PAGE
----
To Fresh Woods and Pastures New 10/11/2010

“Tomorrow to fresh woods and pastures new.” . . . John Milton

It was almost cruel to leave you as I did Friday, wasn’t it.  I thought about that as I was ending that post.  Should I go ahead and finish – add 30 more photographs and give you what you really wanted – the farm with the horses grazing free.  I did think about it – I promise.  

And then I smiled.  And I thought about the anticipation that built in me on the ride over on the boat last week with the horses.  When we docked, and I watched that first gelding step off the boat, my heart did a little flutter-step.  I watched them load up and the trailer doors swing shut.  And as we rode those 50 miles to Pickford, my heart continued to beat a little faster than normal.  The anticipation of the moment when the horses would be led into that big pasture, when the halters would be lifted over their heads (their halters are never off on the island), and when they would realize they were no longer bound by any means to man – that moment of anticipation was one I wanted you to feel with me.   It wasn’t meant to be cruel – on the contrary, aren’t the good things in our lives we have to wait for all the more treasured because of the wait?

But, now as I sit down to write the rest of this journey, I worry that I won’t be able to give you all the joy and emotion of what that day felt like when we did reach the farm.  But I will try, and what I miss in words, perhaps I can make up to you in the photographs.


First, let me introduce Randy Hall. Randy was my "go to" person for this part of the trip. He was the driver of one of the two horse trailers waiting to transport us to Pickford. I learned later that Randy does a lot of the Carriage Tour driver training on the island in the spring. He grew up with horses in the Upper Peninsula, and his passion for them is evident in how he talks about them and how they respond to him. He owns a horse farm himself and also grows hay.

Most of these horses are geldings - in fact there are very few mares on the island, although there are some. A majority of the island horses are purchased from the Amish, when they are 3-6 years old. The Amish have already trained and worked them around machinery in the fields, so they come to the island with basic training completed. The Amish keep most of the mares for breeding and sell the geldings. There are no stallions on the island.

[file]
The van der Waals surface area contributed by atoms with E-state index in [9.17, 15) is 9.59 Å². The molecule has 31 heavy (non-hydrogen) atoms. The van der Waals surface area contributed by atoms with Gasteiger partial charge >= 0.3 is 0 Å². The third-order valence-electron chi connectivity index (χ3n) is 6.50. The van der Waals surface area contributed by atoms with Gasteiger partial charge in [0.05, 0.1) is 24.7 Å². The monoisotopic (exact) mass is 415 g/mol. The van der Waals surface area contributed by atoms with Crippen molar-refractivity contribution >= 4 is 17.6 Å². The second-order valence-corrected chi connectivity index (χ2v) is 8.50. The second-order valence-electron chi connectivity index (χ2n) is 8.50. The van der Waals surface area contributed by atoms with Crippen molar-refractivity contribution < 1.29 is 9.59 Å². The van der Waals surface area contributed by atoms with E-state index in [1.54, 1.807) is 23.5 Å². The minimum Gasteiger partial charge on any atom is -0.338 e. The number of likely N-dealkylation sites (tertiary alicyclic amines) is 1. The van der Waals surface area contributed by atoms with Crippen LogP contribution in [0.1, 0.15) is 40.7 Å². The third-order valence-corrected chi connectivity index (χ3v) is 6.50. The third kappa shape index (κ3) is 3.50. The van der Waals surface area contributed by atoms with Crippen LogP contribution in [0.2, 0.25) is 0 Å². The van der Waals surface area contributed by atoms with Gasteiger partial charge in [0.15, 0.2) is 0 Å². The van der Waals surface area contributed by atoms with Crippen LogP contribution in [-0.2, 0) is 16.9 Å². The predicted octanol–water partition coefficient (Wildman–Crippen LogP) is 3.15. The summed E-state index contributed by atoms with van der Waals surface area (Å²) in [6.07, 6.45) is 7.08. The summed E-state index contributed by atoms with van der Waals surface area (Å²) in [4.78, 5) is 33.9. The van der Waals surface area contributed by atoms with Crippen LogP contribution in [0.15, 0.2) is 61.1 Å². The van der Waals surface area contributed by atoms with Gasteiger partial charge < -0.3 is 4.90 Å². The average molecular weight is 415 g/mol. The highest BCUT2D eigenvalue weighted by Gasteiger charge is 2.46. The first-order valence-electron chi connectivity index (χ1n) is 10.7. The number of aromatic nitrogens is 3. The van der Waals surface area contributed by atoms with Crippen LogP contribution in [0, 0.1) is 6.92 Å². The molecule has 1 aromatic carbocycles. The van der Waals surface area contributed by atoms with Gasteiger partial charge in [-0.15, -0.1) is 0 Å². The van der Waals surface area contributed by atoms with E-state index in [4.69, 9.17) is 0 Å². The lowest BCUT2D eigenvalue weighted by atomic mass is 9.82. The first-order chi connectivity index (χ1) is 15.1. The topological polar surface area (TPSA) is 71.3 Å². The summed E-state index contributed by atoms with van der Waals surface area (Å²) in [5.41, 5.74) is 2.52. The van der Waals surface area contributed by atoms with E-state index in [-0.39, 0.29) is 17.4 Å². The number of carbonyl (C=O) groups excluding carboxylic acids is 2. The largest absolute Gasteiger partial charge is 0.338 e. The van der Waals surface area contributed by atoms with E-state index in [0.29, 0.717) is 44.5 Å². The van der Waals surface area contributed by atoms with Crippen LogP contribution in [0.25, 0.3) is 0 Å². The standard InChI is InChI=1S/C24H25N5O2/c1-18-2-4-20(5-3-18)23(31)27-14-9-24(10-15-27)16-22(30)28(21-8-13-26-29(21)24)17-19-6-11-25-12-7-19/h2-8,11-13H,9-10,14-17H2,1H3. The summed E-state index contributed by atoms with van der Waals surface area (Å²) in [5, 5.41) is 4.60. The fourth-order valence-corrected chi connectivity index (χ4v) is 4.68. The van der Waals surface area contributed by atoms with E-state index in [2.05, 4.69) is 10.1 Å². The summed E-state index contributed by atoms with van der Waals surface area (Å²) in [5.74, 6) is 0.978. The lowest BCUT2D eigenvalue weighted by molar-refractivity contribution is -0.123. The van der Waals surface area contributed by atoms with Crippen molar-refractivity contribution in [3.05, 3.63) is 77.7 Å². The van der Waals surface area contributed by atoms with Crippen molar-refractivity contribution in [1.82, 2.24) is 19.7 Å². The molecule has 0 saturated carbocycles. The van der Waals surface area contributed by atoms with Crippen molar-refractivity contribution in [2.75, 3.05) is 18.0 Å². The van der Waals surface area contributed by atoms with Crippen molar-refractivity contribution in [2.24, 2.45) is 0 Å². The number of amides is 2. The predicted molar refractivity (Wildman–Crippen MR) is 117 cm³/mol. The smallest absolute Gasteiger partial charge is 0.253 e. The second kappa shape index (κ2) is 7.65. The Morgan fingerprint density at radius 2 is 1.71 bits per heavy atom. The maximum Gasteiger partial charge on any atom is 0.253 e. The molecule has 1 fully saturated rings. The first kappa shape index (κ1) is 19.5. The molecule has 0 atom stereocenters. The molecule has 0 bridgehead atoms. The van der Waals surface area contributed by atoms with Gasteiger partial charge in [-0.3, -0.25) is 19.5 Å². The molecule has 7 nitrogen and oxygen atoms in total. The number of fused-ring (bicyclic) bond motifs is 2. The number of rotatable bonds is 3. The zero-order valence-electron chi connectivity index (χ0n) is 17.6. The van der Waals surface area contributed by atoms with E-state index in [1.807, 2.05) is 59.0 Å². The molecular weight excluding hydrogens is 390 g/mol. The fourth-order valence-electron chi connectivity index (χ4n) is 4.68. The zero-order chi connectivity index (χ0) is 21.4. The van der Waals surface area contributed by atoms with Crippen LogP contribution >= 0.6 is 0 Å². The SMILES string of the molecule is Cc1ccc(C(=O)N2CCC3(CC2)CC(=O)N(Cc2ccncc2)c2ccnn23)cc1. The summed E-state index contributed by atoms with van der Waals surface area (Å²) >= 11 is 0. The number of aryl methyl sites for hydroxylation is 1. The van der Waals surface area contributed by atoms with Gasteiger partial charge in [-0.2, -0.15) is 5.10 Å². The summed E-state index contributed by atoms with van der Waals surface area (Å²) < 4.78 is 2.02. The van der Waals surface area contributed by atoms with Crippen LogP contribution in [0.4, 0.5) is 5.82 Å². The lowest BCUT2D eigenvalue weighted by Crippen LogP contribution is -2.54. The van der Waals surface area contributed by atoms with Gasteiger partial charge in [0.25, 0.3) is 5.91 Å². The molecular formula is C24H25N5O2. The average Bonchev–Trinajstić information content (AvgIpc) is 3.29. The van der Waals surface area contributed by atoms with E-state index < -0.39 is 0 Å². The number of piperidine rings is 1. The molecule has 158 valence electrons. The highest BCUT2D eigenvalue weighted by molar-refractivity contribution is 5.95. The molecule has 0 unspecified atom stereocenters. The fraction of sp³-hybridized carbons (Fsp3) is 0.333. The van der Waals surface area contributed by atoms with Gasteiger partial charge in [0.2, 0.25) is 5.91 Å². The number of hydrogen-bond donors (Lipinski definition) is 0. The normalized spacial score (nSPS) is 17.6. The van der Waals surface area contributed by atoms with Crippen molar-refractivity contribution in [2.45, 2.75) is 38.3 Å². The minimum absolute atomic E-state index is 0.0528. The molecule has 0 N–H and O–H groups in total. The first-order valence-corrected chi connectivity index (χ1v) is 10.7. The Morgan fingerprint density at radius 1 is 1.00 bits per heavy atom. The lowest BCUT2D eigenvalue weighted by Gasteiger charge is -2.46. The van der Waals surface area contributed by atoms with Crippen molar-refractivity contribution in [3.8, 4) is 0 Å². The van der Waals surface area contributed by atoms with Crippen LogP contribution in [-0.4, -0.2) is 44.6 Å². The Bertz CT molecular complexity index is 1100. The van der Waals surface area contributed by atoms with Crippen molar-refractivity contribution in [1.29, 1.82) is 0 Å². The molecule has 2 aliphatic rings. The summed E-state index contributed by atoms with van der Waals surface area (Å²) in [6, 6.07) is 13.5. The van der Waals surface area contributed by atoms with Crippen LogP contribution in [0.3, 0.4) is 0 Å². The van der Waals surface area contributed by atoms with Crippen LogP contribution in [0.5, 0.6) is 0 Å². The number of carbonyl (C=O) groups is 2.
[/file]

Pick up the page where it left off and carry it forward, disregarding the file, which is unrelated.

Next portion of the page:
Loading and unloading into the trailers is old business for most of the horses. They have done this for years, and the nervousness of the few new horses is tempered by the calm of the older ones.

Randy secures this big Belgian in the trailer.

It was so amazing to watch the horses as they came off the boat. Their eyes were wide and bright, their ears pricked forward, their nostrils flared. If I could have read their minds, I think the words would have been, "I know this place. Next is the trailer, a little ride, then freedom!"

Last one into this trailer. We were transporting 12 this first load - 6 in each trailer.

"Look! I see cars! That means we don't have to work anymore!"

Three horses are secured at the front of the trailer, then a divider door is closed that separates the front from the back. Then three more horses are loaded into the back.

And, we’re off!

I’m sure Randy thought he had been given the worst duty of the year – having to put up with Bree the Blogger for two 100-mile round trips to Pickford.  The photos above are a combination of the two trips – the first one over on the 9 a.m. ferry, then another one when we came back to pick up the second group at 11:30.  I’ve also combined the photos from the two trips to the farm, meaning we released the first 12 horses, then went back to St. Ignace to pick up 11 more and took them to the farm.

Randy was very gracious and friendly and answered all gazillion of my questions, although at times I’m sure he was thinking, “Good grief!  Is there anything about horses that this woman DOES know?”  Here’s a few of the new things I picked up on the trips back and forth:

     1)  The Pickford farms – there are three of them – are the winter home of the Carriage Tour horses, as well as the Grand Hotel “omnibus” and State Park horses. 

     2)  Randy does a lot of training with the horses before they are ever brought to the island.  He does this winter and summer because horses are brought back and forth all season.  A horse may just not be working out and will be returned to Pickford for more training.  There has to be a horse ready to take its place.

     3)  There are about 20 horses on the island all winter.  Two are used for the taxi (only one taxi in the winter), and the rest are used to pull the drays because even in winter, the work of the island continues.  Mail has to be brought from the ferries (or plane if the Straits are frozen), as do supplies for the grocery store, restaurants, hotels, and school that remain open.

     4)  Additional horses are brought to the island over the winter during peak times – Christmas and New Year’s – when more visitors arrive.